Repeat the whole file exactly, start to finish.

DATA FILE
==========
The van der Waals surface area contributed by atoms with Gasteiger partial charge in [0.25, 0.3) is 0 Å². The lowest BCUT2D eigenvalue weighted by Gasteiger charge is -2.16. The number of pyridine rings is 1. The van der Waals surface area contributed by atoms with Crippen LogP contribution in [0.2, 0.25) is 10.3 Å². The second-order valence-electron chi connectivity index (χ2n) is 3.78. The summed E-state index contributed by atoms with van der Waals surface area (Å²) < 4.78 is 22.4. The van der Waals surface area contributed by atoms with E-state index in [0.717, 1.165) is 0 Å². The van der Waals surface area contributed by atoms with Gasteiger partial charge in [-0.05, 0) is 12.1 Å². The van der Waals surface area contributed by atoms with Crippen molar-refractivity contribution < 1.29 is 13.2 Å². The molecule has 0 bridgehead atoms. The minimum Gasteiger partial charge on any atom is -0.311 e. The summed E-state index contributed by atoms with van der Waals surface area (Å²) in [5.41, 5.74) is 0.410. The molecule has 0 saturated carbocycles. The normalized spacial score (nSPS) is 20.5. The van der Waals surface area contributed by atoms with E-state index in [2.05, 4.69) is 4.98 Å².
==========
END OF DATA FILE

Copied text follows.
The van der Waals surface area contributed by atoms with Gasteiger partial charge in [0.25, 0.3) is 0 Å². The lowest BCUT2D eigenvalue weighted by Gasteiger charge is -2.16. The number of pyridine rings is 1. The van der Waals surface area contributed by atoms with Crippen LogP contribution in [0.2, 0.25) is 10.3 Å². The second-order valence-electron chi connectivity index (χ2n) is 3.78. The summed E-state index contributed by atoms with van der Waals surface area (Å²) < 4.78 is 22.4. The van der Waals surface area contributed by atoms with E-state index in [0.717, 1.165) is 0 Å². The van der Waals surface area contributed by atoms with Gasteiger partial charge in [-0.05, 0) is 12.1 Å². The van der Waals surface area contributed by atoms with Crippen molar-refractivity contribution < 1.29 is 13.2 Å². The molecule has 0 bridgehead atoms. The minimum Gasteiger partial charge on any atom is -0.311 e. The summed E-state index contributed by atoms with van der Waals surface area (Å²) in [5.41, 5.74) is 0.410. The molecule has 0 saturated carbocycles. The normalized spacial score (nSPS) is 20.5. The van der Waals surface area contributed by atoms with E-state index in [2.05, 4.69) is 4.98 Å².